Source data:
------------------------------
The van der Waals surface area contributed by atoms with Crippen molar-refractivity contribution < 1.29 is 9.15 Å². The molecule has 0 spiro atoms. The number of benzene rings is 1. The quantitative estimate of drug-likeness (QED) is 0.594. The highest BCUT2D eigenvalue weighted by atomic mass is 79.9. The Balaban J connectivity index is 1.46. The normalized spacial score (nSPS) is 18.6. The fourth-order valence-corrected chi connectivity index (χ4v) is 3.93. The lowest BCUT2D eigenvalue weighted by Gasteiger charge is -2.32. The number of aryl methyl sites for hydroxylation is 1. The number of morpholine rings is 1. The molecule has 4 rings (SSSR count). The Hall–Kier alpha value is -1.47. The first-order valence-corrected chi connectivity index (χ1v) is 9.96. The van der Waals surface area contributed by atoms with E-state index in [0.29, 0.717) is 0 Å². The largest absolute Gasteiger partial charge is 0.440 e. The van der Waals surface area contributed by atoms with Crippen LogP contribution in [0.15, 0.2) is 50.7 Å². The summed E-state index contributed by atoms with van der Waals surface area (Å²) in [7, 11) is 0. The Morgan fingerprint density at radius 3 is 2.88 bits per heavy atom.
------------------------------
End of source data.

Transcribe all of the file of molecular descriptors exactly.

The van der Waals surface area contributed by atoms with Crippen molar-refractivity contribution < 1.29 is 9.15 Å². The molecule has 0 spiro atoms. The number of benzene rings is 1. The quantitative estimate of drug-likeness (QED) is 0.594. The highest BCUT2D eigenvalue weighted by atomic mass is 79.9. The Balaban J connectivity index is 1.46. The normalized spacial score (nSPS) is 18.6. The fourth-order valence-corrected chi connectivity index (χ4v) is 3.93. The lowest BCUT2D eigenvalue weighted by Gasteiger charge is -2.32. The number of aryl methyl sites for hydroxylation is 1. The number of morpholine rings is 1. The molecule has 4 rings (SSSR count). The Hall–Kier alpha value is -1.47. The first-order valence-corrected chi connectivity index (χ1v) is 9.96. The van der Waals surface area contributed by atoms with E-state index in [0.29, 0.717) is 0 Å². The largest absolute Gasteiger partial charge is 0.440 e. The van der Waals surface area contributed by atoms with Crippen LogP contribution in [0.15, 0.2) is 50.7 Å². The summed E-state index contributed by atoms with van der Waals surface area (Å²) in [7, 11) is 0. The Morgan fingerprint density at radius 3 is 2.88 bits per heavy atom.